I had a fast page, a link from there (in a new window) timed out, and another
one (started some seconds later) was fast again.
The only explanation I can come up with is that some requests go to a slow
thread/process, which would match with the "really big process" bug we encountered
some time ago. Jimbos top-dump showed a zombie process, which was probably
Is there a way we can find out if the bad process starts only on certain
pages (e.g., the Most Wanted), or if it just happens at random? That would
help enormously in error search.
Zeitschriftenabos online bestellen - jetzt neu im Infoboten! http://www.epost.de
Since 21:00 GMT (2 pm PDT) Wednesday, Wikipedia is really fast:
- Static images load in less than one second.
- Wiki pages load in 5 seconds (often less than 2).
- Recent Changes loads in 5 seconds in 86% of my samples.
- No responses ever take longer than 15 seconds.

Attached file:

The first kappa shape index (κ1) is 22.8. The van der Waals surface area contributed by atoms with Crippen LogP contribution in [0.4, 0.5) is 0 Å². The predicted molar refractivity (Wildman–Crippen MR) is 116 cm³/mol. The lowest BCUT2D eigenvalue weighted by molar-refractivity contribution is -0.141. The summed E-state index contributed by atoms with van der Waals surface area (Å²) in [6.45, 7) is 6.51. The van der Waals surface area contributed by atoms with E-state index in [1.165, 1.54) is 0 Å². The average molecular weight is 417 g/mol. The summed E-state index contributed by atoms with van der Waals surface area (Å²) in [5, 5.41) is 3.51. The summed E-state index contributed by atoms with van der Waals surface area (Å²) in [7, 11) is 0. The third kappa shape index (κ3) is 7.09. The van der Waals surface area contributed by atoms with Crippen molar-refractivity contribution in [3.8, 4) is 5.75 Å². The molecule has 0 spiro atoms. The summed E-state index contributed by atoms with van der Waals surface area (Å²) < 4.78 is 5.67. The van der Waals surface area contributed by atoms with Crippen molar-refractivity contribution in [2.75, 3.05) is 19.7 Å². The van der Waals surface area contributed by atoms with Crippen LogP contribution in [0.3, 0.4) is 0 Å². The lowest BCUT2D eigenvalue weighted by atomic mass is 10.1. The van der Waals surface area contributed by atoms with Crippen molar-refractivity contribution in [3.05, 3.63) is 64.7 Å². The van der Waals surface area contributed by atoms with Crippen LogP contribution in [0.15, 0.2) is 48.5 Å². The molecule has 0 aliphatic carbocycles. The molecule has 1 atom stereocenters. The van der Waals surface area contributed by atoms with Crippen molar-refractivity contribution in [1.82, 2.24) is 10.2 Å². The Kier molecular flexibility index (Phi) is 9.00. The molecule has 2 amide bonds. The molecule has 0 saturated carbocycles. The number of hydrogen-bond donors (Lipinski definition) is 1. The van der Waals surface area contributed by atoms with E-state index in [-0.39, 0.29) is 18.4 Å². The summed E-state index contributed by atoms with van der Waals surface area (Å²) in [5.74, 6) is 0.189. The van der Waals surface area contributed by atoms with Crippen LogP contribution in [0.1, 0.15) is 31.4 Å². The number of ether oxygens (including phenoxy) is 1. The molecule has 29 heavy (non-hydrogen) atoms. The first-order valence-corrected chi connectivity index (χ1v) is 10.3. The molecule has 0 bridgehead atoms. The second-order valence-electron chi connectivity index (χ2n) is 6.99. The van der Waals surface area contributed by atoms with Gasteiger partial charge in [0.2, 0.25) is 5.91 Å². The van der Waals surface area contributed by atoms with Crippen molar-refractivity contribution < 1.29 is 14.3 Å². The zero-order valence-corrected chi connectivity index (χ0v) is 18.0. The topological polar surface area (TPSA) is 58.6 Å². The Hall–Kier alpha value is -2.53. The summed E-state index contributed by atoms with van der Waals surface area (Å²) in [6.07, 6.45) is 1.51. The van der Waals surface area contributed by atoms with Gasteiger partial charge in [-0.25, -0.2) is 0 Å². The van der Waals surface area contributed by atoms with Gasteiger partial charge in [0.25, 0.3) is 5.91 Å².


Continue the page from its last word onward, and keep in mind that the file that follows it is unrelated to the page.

I don't know what caused this, but I love it.
Now I can start to promote Wikipedia more actively.
Note that I'm in Sweden and the server is in San Diego, and the single
roundtrip time (ping) alone accounts for 0.25 seconds. Theoretically
(speed of light, size of Earth), this could be reduced to 0.10
seconds. Starting "wget", opening a socket (one roundtrip), sending a
request, and receiving a response (second roundtrip) containing the
Wikipedia logotype, all in 0.70 seconds is pretty amazing. It never
took longer than 0.91 seconds in the last 14 hours.
Lars Aronsson <lars(a)aronsson.se>
I just clicked a red link (indicating that there currently is no article yet).
The link triggered had a &action=edit -suffix and thus invoked the new page
in edit-mode. The only problem was that in the meantime, just after the
page was put to the pagecache, the article has been written. So I ended with
the edit-mode of a quite fine article. While this is probably OK for a
wikipedia contributor I think this might be confusing for a "user".
I would like to ask whether it might make sense to change the URL invoked
by red links to not end in "&action=edit". Then the automatic edit-mode for
non-existent articles is triggered in case of a non-existing article and
for articles written in the meantime the link would just show the article
I'm looking again at my log files, comparing three days:
- Thursday May 9, before Jimmy's change (old talk links)
- Friday May 10, after Jimmy's change (no talk links)
- Tuesday May 14, with the new version (new talk links)